Format

Send to

Choose Destination
Nature. 2005 Dec 8;438(7069):765-78. Epub 2005 Nov 30.

Rain, winds and haze during the Huygens probe's descent to Titan's surface.

Author information

1
Lunar and Planetary Laboratory, University of Arizona, 1629 E. University Blvd, Tucson, Arizona 85721-0092, USA.

Abstract

The irreversible conversion of methane into higher hydrocarbons in Titan's stratosphere implies a surface or subsurface methane reservoir. Recent measurements from the cameras aboard the Cassini orbiter fail to see a global reservoir, but the methane and smog in Titan's atmosphere impedes the search for hydrocarbons on the surface. Here we report spectra and high-resolution images obtained by the Huygens Probe Descent Imager/Spectral Radiometer instrument in Titan's atmosphere. Although these images do not show liquid hydrocarbon pools on the surface, they do reveal the traces of once flowing liquid. Surprisingly like Earth, the brighter highland regions show complex systems draining into flat, dark lowlands. Images taken after landing are of a dry riverbed. The infrared reflectance spectrum measured for the surface is unlike any other in the Solar System; there is a red slope in the optical range that is consistent with an organic material such as tholins, and absorption from water ice is seen. However, a blue slope in the near-infrared suggests another, unknown constituent. The number density of haze particles increases by a factor of just a few from an altitude of 150 km to the surface, with no clear space below the tropopause. The methane relative humidity near the surface is 50 per cent.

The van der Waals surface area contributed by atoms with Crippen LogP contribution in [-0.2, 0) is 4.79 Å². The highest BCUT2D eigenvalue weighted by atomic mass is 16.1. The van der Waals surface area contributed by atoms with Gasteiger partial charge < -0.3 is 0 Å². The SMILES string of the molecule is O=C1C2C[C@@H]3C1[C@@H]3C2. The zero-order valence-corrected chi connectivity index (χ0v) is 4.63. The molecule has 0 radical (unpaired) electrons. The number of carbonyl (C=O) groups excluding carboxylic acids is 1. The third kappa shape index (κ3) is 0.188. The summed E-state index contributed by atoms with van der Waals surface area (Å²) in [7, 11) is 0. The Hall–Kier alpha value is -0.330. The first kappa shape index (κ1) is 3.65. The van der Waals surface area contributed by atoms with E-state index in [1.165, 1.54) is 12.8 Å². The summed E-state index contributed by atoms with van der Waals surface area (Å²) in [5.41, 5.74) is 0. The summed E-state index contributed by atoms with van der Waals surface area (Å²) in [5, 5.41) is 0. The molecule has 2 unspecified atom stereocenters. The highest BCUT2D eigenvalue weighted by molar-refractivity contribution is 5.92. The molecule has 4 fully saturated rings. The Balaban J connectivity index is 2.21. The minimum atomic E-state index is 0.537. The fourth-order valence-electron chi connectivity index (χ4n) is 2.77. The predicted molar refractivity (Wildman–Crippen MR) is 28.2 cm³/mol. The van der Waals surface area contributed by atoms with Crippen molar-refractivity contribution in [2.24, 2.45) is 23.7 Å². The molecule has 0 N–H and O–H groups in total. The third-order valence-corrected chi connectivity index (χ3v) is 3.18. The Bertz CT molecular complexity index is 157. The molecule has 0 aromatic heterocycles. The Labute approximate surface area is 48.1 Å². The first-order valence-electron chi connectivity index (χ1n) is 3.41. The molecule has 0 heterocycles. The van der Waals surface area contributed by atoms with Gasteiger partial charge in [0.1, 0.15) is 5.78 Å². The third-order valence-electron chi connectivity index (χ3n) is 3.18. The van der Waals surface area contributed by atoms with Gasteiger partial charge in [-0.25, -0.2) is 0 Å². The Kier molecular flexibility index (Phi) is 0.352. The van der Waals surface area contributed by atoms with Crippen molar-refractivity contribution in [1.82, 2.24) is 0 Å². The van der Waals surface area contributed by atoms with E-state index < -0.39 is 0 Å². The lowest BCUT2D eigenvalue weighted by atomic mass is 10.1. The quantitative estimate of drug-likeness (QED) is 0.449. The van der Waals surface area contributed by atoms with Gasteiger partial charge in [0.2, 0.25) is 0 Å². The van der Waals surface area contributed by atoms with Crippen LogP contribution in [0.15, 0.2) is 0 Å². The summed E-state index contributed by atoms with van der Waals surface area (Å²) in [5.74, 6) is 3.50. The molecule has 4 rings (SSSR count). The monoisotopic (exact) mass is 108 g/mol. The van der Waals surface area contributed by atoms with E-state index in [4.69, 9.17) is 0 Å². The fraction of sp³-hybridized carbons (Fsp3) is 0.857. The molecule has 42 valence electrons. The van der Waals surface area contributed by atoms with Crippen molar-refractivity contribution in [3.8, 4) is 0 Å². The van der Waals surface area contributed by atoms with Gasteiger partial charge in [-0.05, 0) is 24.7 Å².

PMID:
16319829
DOI:
10.1038/nature04126
[Indexed for MEDLINE]

Supplemental Content

Full text links

Icon for Nature Publishing Group
Loading ...
Support Center